Date of Award

5-2010

Document Type

Honors Thesis

Degree Name

Bachelor of Science

Department

Biological Science

First Advisor

John T. Schmidt

Abstract

Visual activity acts via NMDA (N-methyl D-aspartate) receptors in order to refine developing retinotectal maps by shaping retinal arbors. In zebrafish larvae, each arbor forms synapses by adding and deleting many trial and error branches. Branches with synapses in retinotopic sites are selectively stabilized and new branches are added next to existing synapses, while distant branches are deleted. The resulting arbor is compact and has a bushy appearance. When NMDARs are blocked, arbors become larger and dynamic rates increase almost twofold, suggesting that the release of a stabilizing signal has been prevented. A likely suspect for this retrograde stabilizing signal is arachidonic acid (AA), and this is for a few reasons. Firstly, Ca++ entering through NMDARs activates phospholipase A2 (PLA2) to release AA, and blocking PLA2 has the same effect as blocking NMDARs. Lastly, exogenous AA reverses the dynamic effects of NMDA blockers, such as MK801. Furthermore AA, released by DAG lipase, activates Protein Kinase C (PKC) which in turn phosphorylates GAP43 in order to stabilize F-actin. The polarity complex, consisting of Par3, Par6, and aPKC, has been found to play a central role in neuronal polarity. It is selectively localized to the growth cones of axons, and is required for specification of the axon (Banker 2008). Moreover, the polarity complex’s role in cell polarization is significant since it promotes the growth of actin filaments and microtubules, as enhanced axon outgrowth requires drastic rearrangements of actin filaments and microtubules within axonal growth cones (Yoshimura et al., 2006). As aforementioned, retinal axons have many trial and error branches, and it is hypothesized that each branch may reassemble the polarity complex before it grows out. A system for antisense suppression of either Par3 or Par6 in retinal ganglion cells was developed in order to test its effects on retinotectal arbors. After labeling zebrafish retinal ganglion axons with DiO on Day 2, images were taken the next day of iii the newly fluorescent arbors and analyzed as before treatment images. Then, the eyes of zebrafish larvae were injected with antisense oligonucleotides suppressing either Par3 or Par6 (100uM every 8 hours), and then reimaged after 24 hours. In some cases, the treatment was continued for another day and the arbor was imaged after two days of treatment. Overall, the width, and area of the treated arbors did not differ from the controls before or after treatment. However, the length of the Par6 arbors did show a slight increase in length. Additionally, treated arbors experienced less branching than the controls. On Day 3 (before treatment), the experimental and control arbors had similar numbers of branches (12.73 +/-1.11 vs. 11.83 branches +/-0.70, respectively). By Day 4, however, the control arbors had a mean value of 15.05 +/-1.36 branches, whereas arbors treated with Par3 antisense and Par6 antisense had mean values of 13.55 +/-1.63 and 10.06 +/-1.07 branches, respectively. These numbers indicate that arbors treated with the antisense oligos added fewer branches than the controls, and in some cases, added none at all. Suppression of Par3 and Par6 indeed had a differential impact on immature and mature arbors. Small arbors experienced less branching than the controls, but arbors beginning with more branches tended to maintain them and even added new ones. In contrast, the overall growth of the arbors was unaffected, indicating that the antisense suppression targets branch formation, and not the size of the arbors. Furthermore, these changes in growth patterns indicate the polarity complex might need to be activated and reassembled for branch formation as predicted.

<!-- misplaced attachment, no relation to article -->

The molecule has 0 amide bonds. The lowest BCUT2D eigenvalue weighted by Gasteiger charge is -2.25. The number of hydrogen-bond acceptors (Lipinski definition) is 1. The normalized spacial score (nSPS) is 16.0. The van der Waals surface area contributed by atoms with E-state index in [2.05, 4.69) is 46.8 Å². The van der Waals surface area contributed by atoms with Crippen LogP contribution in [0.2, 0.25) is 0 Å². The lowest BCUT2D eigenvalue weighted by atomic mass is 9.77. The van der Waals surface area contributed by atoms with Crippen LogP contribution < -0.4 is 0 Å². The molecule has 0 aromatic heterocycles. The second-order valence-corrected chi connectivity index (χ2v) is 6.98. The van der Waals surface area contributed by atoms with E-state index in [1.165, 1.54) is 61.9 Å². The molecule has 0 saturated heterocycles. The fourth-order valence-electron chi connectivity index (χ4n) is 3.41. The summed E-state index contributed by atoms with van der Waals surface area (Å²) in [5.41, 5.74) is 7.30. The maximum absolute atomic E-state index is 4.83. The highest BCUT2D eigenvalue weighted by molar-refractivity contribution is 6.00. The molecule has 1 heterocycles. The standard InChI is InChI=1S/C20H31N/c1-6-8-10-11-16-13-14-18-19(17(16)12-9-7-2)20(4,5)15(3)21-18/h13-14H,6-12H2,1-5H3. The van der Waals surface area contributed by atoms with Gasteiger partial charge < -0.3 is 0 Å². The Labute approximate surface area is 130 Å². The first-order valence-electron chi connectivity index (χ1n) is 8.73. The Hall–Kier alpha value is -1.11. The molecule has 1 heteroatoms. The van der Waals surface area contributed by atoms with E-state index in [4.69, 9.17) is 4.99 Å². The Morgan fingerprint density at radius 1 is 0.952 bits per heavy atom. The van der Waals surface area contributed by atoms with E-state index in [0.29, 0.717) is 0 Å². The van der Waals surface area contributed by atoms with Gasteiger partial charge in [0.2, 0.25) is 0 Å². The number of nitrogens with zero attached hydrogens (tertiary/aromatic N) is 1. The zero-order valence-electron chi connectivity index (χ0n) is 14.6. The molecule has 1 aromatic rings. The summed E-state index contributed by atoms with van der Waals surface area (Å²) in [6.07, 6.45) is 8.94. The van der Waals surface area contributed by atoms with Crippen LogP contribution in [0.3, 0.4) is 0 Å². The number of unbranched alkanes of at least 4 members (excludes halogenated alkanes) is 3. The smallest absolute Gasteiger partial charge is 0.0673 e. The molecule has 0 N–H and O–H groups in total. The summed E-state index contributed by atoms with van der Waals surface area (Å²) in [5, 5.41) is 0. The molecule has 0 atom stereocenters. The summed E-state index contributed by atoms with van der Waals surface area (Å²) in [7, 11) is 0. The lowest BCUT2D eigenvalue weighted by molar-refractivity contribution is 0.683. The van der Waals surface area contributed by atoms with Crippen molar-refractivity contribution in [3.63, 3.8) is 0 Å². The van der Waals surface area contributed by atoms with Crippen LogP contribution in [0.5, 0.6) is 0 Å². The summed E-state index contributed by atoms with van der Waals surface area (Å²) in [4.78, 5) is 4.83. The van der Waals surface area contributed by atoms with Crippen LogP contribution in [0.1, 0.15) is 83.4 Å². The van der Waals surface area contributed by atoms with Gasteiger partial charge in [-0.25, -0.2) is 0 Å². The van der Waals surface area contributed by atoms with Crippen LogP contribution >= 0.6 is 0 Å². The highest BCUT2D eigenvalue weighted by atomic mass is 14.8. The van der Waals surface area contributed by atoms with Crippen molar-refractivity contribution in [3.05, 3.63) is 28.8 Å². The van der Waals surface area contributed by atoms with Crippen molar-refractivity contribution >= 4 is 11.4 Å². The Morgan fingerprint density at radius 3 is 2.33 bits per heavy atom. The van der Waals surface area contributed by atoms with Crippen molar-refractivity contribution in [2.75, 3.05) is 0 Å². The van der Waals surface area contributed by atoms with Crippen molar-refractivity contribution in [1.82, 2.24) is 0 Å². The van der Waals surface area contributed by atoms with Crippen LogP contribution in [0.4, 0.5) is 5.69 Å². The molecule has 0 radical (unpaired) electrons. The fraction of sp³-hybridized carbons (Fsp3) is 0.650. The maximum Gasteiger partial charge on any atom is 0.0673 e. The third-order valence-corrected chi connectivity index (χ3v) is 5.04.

Included in

Biology Commons

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